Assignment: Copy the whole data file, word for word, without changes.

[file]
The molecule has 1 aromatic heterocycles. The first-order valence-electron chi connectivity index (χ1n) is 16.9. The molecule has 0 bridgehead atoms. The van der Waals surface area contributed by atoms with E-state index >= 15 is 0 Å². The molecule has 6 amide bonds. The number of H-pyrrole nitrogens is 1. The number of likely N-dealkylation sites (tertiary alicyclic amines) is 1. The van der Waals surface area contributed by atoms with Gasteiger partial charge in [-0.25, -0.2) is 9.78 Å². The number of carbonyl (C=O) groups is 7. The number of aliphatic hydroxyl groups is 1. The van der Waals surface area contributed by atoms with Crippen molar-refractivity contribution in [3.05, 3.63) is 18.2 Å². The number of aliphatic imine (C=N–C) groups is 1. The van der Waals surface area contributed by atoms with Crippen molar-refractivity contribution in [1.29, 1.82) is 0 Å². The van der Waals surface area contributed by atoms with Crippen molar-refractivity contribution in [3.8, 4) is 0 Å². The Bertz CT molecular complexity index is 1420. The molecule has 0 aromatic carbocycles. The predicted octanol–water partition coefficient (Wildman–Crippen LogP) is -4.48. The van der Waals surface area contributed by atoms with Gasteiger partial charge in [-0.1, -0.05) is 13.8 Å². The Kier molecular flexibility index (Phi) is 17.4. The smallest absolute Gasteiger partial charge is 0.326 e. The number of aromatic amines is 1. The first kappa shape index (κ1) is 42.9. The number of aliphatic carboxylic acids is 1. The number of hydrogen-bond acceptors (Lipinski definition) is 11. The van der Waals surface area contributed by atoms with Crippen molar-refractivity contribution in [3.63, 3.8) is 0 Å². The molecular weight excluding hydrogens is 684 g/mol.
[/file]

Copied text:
The molecule has 1 aromatic heterocycles. The first-order valence-electron chi connectivity index (χ1n) is 16.9. The molecule has 0 bridgehead atoms. The van der Waals surface area contributed by atoms with E-state index >= 15 is 0 Å². The molecule has 6 amide bonds. The number of H-pyrrole nitrogens is 1. The number of likely N-dealkylation sites (tertiary alicyclic amines) is 1. The van der Waals surface area contributed by atoms with Gasteiger partial charge in [-0.25, -0.2) is 9.78 Å². The number of carbonyl (C=O) groups is 7. The number of aliphatic hydroxyl groups is 1. The van der Waals surface area contributed by atoms with Crippen molar-refractivity contribution in [3.05, 3.63) is 18.2 Å². The number of aliphatic imine (C=N–C) groups is 1. The van der Waals surface area contributed by atoms with Crippen molar-refractivity contribution in [1.29, 1.82) is 0 Å². The van der Waals surface area contributed by atoms with Crippen molar-refractivity contribution in [3.8, 4) is 0 Å². The Bertz CT molecular complexity index is 1420. The molecule has 0 aromatic carbocycles. The predicted octanol–water partition coefficient (Wildman–Crippen LogP) is -4.48. The van der Waals surface area contributed by atoms with Gasteiger partial charge in [-0.1, -0.05) is 13.8 Å². The Kier molecular flexibility index (Phi) is 17.4. The smallest absolute Gasteiger partial charge is 0.326 e. The number of aromatic amines is 1. The first kappa shape index (κ1) is 42.9. The number of aliphatic carboxylic acids is 1. The number of hydrogen-bond acceptors (Lipinski definition) is 11. The van der Waals surface area contributed by atoms with Crippen molar-refractivity contribution in [3.63, 3.8) is 0 Å². The molecular weight excluding hydrogens is 684 g/mol.